Intermittent fasting is an umbrella term that loosely describes several different formats of restricting food intake for various periods with the intent of gaining certain health benefits. Evidence of its effectiveness is mounting which has generated interest both from those seeking weight loss and those in search of relief from various gastrointestinal issues.
What Is Intermittent Fasting?
While fasting has been around for centuries and intermittent fasting goes all the way back to 1915, the most popular versions of the practice have emerged into popularity since 2012.
The most prevalent forms of intermittent fasting today are:
Alternate Day fasting undertakes a feast-fast rhythm of one day on – one day off. This means that on “feast” days, you can eat almost whatever you wish, though healthy foods do make the process better. On fast days, you are allowed 25% of your normal daily energy needs.
Periodic fasting (or whole day fasting) is the practice of fasting for more than one day. The best known version of periodic fasting is the 5:2 diet developed by British doctor and medical pundit for BBC news, Michael Mosley in 2012. Participants may eat whatever they wish five days each week. But on the sixth and seventh days, you must fast at no more than 25% of your normal daily energy needs.
Time-restricted fasting is done by eating every day but only during certain (restricted) hours. This format of fasting is believed to heighten the power of the circadian rhythm and is considered the ‘entry level’ for intermittent fasting. The highly popular intermittent fasting 16/8 program is a form of time-restricted fasting because you eat for eight hours a day and fast the other 16.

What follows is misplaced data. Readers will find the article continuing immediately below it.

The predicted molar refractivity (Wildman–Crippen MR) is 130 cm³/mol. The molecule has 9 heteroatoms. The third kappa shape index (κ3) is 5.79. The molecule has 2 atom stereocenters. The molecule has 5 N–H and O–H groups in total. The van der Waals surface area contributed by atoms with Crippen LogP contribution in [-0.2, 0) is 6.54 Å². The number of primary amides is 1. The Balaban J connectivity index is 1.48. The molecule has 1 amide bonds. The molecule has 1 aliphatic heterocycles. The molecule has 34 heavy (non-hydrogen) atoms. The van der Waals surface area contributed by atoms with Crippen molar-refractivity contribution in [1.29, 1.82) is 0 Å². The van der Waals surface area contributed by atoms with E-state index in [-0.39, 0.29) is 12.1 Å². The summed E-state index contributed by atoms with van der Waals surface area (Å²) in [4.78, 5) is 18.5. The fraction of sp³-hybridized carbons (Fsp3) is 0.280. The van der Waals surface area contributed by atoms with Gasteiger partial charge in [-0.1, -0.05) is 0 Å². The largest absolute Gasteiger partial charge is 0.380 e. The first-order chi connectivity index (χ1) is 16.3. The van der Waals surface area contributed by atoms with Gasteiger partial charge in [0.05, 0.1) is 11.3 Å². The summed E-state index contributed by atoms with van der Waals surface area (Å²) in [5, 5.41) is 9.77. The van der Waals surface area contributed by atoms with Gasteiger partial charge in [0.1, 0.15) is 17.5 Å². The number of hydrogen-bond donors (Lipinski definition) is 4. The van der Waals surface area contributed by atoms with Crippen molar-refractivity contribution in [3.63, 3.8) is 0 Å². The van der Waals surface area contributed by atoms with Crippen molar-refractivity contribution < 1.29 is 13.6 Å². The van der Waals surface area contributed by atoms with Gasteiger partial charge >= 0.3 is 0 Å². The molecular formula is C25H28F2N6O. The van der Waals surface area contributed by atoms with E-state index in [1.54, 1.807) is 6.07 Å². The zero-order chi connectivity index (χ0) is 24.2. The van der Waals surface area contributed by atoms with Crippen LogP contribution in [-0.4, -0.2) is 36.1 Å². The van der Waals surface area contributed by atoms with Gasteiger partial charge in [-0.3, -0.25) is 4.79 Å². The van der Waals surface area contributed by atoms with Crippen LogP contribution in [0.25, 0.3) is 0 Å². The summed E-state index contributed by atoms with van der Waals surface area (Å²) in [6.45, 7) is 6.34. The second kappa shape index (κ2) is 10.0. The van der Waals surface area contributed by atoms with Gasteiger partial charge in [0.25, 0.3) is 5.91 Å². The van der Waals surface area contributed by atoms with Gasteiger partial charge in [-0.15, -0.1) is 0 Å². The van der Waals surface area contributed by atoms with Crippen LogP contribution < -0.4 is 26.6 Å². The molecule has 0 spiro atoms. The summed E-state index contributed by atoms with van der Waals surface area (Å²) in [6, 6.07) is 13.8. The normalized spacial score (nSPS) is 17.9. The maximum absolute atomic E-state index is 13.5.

How Does Intermittent Fasting Work?
When you are eating, your body handles the food (and calories and fat grams and sugars) by breaking it down into energy. Any energy that cannot be immediately used is stored as fat.
But when you fast, you give your body an opportunity it never has on a traditional American “three meals” dietary regimen. Fasting actually drains the glucose reserve from your liver, forcing your body to commence burning fat instead. This process takes around twelve hours to invoke, so unless you have a daily period of fasting for over twelve hours, your liver is never free of glucose and never launched into its most proficient fat-burning mode.
Natural fluctuations in the genes, hormones, and metabolism occur at various times throughout the day. Coordinating your food intake with your body’s normal rhythms brings greater health and higher protection against common illnesses. So focus attention not just on what you eat but when.
More research is needed into why intermittent fasting works, but some of the benefits already observed today include:
- Intermittent fasting prompts your body to adjust hormone levels that make body fat more accessible for burning as energy.
- With intermittent fasting, insulin sensitivity is greatly improved, and insulin levels are dramatically reduced in the body, an additional factor that makes body fat easier to burn.
- Intermittent fasting has also been shown to catalyze cell repair including autophagy, a process by which cells purge old, broken proteins that have built up in the cell.
- Studies have also shown improvements to gene expression related to longevity and protection against diseases.
There is a lot to think about – we understand. If you have questions about intermittent fasting or any of the conditions discussed here, connecting with a doctor in a discrete setting has never been easier.
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